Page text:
I also noticed that he, like other Conservatives, are trying to fix the blame on Fannie and Freddie.  Perhaps they should read the article in Newsweek (found via MSNBC) by Daniel Gross who makes the very appropriate point that no legislation required anyone to throw away lending standards.  We have seen lenders go from 'verified income, verified assets' to 'stated income, stated assets' to 'no income, no assets.'  You can follow a link in yesterday's post to get more of the recent history leading to our current problems.  That article conceded that, perhaps, 10% of the loans involved scammers who got in under the last mentioned criteria.  I will also concede that point.  But then I have to ask: what about the other 90%?  Could that have been driven by the same mentality that made executives of AIG think they could give themselves a nice little spa/resort vacation AFTER getting that $85 billion bail-out? Gross does not let Fannie and Freddie off the hook.  He very properly points out that they were a part of a business culture that was (is?) corrupt to the core.  This paragraph I think sums up the problem: "There was a culture of stupid, reckless lending, of which Fannie Mae and Freddie Mac and the subprime lenders were an integral part. But the dumb lending virus originated in Greenwich, Ct., midtown Manhattan, and Southern California, not Eastchester, Brownsville, and Washington. Investment banks created a demand for subprime loans because they saw it as a new asset class that they could dominate. They made subprime loans for the same reason they made other loans: They could get paid for making the loans, for turning them into securities, and for trading them—frequently using borrowed capital."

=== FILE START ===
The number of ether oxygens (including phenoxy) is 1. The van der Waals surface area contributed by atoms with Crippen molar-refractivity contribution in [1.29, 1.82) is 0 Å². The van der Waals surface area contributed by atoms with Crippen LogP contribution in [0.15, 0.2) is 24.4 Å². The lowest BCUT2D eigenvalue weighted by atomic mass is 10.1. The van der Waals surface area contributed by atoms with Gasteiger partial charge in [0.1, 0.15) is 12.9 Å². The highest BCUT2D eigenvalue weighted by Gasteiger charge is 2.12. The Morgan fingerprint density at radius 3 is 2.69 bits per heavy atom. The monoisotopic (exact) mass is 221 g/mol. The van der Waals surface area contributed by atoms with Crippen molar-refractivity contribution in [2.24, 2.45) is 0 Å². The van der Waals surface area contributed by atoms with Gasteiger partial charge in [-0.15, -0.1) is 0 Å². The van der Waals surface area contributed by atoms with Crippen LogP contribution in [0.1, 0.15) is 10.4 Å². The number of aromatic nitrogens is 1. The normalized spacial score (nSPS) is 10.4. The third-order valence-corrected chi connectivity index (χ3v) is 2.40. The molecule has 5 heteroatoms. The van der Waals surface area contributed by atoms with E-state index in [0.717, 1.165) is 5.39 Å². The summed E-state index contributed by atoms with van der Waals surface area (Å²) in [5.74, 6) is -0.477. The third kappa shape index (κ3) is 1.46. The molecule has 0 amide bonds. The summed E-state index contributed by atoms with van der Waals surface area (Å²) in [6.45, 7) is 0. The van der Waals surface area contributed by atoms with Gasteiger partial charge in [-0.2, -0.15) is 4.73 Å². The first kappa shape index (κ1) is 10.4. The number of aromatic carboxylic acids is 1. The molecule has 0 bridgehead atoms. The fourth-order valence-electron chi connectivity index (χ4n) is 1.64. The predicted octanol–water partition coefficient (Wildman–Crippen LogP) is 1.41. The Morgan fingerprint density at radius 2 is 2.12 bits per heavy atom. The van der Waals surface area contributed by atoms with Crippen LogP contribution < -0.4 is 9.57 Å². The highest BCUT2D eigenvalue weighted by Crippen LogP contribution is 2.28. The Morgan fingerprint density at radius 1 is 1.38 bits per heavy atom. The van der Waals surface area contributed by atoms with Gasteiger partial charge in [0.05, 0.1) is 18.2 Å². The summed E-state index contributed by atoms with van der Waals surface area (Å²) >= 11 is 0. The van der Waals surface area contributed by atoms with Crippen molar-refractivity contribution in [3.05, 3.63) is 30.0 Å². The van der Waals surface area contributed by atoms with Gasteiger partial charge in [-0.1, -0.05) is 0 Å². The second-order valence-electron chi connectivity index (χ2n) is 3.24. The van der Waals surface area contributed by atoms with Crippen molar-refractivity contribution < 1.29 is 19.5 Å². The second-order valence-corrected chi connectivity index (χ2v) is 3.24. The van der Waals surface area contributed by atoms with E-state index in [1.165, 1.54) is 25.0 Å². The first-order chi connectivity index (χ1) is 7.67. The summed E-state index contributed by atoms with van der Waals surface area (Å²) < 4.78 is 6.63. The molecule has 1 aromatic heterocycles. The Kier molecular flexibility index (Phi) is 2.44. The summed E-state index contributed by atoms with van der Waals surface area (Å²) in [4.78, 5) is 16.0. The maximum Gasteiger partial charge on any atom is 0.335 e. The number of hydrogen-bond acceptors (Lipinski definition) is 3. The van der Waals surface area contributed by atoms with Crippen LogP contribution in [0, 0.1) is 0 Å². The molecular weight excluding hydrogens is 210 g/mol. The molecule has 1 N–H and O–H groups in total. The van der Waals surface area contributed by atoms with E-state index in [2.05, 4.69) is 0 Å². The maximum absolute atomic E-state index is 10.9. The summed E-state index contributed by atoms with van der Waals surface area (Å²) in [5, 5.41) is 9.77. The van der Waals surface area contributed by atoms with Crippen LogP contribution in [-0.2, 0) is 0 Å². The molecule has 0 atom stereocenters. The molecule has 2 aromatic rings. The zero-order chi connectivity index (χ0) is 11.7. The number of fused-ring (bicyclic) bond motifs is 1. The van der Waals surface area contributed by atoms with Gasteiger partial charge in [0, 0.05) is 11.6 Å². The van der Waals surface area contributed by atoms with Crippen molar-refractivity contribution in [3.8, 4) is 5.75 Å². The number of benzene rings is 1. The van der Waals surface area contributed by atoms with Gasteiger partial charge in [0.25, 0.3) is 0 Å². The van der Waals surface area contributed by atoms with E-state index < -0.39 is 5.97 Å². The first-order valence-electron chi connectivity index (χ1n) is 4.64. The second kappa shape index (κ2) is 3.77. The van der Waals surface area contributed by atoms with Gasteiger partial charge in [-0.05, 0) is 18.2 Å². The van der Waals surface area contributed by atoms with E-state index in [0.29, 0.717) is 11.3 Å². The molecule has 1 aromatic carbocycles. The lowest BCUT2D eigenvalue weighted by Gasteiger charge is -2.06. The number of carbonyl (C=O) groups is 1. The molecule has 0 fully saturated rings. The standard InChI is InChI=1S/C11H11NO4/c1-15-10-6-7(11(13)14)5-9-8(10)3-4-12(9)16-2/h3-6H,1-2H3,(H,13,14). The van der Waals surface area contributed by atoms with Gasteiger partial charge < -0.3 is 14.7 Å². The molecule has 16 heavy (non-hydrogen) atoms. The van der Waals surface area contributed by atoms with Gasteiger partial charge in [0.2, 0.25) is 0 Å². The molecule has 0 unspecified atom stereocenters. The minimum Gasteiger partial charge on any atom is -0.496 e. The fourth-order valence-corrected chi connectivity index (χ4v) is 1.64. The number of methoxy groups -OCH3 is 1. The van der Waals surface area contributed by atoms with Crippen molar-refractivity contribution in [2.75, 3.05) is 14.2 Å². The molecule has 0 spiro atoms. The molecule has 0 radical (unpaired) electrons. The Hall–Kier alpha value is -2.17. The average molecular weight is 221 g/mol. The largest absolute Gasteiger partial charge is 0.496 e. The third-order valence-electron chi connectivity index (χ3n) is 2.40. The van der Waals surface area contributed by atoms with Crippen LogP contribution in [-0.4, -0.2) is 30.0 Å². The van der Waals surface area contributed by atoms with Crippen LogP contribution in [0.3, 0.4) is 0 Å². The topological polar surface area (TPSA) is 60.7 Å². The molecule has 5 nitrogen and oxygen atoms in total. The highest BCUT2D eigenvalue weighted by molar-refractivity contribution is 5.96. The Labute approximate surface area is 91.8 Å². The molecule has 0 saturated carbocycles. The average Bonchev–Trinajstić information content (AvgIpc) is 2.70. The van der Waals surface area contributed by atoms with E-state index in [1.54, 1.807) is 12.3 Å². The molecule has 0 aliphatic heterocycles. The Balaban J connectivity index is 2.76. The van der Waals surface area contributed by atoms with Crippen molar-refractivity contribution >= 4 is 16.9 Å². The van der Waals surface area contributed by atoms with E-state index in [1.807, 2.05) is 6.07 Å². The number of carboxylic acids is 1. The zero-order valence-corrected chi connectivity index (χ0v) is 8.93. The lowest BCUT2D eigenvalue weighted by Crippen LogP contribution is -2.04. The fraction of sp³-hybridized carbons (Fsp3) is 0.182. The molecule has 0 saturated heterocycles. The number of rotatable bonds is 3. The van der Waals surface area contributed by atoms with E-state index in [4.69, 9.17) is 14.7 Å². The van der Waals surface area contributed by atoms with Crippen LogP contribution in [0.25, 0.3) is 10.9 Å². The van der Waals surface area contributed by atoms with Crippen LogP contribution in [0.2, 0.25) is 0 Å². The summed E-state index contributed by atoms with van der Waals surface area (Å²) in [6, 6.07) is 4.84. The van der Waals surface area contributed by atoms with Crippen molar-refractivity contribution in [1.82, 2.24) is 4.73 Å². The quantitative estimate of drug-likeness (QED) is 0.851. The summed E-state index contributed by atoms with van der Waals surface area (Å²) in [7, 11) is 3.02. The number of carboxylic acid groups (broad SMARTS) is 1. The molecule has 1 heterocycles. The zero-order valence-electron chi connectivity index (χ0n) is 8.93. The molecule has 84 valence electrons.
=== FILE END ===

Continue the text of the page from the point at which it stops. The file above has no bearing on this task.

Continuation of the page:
I was surprised to notice one difference between the candidates last night.  McCain continued to present the economic crisis as one which revolves around credit and housing.  Fix those, he seems to think, and the whole thing will be fixed.  Obama tentatively broadened the discussion.  For the first time I heard a candidate mention jobs and the fact that fixing the housing and credit crises requires fixing the jobs situation as well.  I am amazed by how little the job market has figured into any discussion of the economy.

I just read Fran aka Redondowriter and she made me aware of a niggling thought that passed with only a brief moment's awareness last night: McCain's reference to Obama as 'that one.'  I think it didn't register more strongly last night because I was already mightily irritated because McCain was, again, so vague in his comments.  I have felt, as I have said before, that McCain thinks of us voters as mushrooms.  His vagueness and lack of specifics is simply reflects his disdain for the voters he is asking to send him to the White House.  However, this is the second debate in which McCain has demonstrated an utter contempt for his opponent.  I have to ask if it is really possible for McCain to effectively work with someone for whom he has so little respect.